I’ve been trying to work this tidbit into a post for weeks, but I haven’t found an opportune moment. So here’s the news straight up: new studies suggest that a single part of the brain evaluates both money and social status.
Sadato and colleagues conducted fMRI scans of the brains of 19 subjects while they engaged in two different exercises. The first task was a simple game in which participants had to choose one of three cards in the hope of winning a cash prize. In the second game, fictional evaluators appraised volunteers’ characters based on the results of personality trait questionnaires. The researchers found that the striatum activated in response to high and low appraisals (but did not perk up to more neutral comments); it also responded to monetary wins and losses but was quiet if a player broke even.
“The implication of our study is that the different types of the reward are coded by the same currency system,” says Sadato, “enabling the comparison between them.”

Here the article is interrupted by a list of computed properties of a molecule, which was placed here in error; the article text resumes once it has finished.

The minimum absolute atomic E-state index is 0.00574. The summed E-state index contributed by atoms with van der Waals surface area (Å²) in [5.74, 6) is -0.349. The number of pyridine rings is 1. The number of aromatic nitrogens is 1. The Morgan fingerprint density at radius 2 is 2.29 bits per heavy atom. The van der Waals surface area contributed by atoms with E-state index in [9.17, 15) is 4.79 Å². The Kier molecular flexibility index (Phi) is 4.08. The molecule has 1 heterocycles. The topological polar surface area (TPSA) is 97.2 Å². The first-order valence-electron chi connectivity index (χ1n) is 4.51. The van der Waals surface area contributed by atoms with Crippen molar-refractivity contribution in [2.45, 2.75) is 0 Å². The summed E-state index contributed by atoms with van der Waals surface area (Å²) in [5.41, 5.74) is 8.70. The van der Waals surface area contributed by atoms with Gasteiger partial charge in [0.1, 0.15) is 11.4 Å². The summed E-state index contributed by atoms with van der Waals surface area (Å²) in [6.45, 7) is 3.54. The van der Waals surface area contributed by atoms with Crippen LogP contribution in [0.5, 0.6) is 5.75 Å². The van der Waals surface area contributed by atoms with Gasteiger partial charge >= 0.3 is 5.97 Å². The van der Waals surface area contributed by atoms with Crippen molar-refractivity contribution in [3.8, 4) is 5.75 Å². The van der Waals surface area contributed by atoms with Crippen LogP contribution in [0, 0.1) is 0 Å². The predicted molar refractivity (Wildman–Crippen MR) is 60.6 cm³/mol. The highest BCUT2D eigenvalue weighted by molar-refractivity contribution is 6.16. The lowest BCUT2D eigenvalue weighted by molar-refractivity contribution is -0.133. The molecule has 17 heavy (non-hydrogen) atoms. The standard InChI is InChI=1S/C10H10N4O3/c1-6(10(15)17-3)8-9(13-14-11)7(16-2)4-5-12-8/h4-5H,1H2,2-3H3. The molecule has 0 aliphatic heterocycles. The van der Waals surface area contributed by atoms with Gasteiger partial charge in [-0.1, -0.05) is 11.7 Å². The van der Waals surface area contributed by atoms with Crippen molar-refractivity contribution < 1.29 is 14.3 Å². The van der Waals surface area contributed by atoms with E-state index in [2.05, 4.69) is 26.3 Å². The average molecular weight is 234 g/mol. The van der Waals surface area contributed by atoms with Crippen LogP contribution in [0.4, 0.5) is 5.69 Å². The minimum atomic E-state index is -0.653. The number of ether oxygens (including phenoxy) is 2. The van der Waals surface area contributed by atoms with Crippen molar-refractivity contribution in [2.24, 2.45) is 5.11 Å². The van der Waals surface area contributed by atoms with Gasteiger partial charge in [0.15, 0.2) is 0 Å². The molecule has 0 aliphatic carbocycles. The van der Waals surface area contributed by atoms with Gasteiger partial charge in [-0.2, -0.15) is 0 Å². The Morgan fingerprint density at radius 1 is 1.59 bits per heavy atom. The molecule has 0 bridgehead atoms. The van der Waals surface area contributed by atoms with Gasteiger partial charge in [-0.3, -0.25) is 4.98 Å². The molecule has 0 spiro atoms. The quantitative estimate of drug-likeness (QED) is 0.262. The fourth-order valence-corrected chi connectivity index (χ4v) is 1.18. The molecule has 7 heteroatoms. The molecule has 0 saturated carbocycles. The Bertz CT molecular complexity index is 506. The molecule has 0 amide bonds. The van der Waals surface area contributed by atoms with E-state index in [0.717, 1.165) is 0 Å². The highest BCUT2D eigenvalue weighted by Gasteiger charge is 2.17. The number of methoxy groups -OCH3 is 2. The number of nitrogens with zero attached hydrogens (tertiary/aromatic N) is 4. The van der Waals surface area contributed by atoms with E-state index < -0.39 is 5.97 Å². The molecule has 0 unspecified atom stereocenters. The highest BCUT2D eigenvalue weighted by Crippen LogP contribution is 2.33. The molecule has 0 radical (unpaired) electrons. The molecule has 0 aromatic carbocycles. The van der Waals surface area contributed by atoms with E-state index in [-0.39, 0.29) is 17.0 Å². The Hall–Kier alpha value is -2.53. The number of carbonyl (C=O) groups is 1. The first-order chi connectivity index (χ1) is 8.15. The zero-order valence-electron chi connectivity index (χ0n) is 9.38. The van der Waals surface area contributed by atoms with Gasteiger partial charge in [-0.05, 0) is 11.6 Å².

To me, this finding (if it’s confirmed) raises all sorts of interesting questions about the relationship between wealth and social standing. Does society equate the two simply because we use the same part of the brain to process both? Or is it the reverse—do our monkey brains map money to status simply because society does as well? Either way, this sheds some light on the all-too-human tendency to equate wealth with worth: they’re both minted coin of the same mental currency.
In a more practical vein, these findings may also have some bearing on the fact that economic inequality makes people sick. The standard economist’s view of the inequality-health connection is that economically unequal societies tend to have highly unequal distribution of health care, healthy food, and so forth. By this view, economic inequality denies some people the resources they need to stay healthy. But perhaps the connection is more direct: if the human brain simply perceives relative poverty in much the same way that monkeys perceive low social status, then poverty could breed ill health in humans in exactly the same way that low status breeds illness in our primate relatives. In both cases, it could be the physiological stress associated with low social status that’s the real health risk, not privation per se. I’m sure that’s too much to read from a single study; but still, it’s broadly consistent with some academics’ approach to the subject.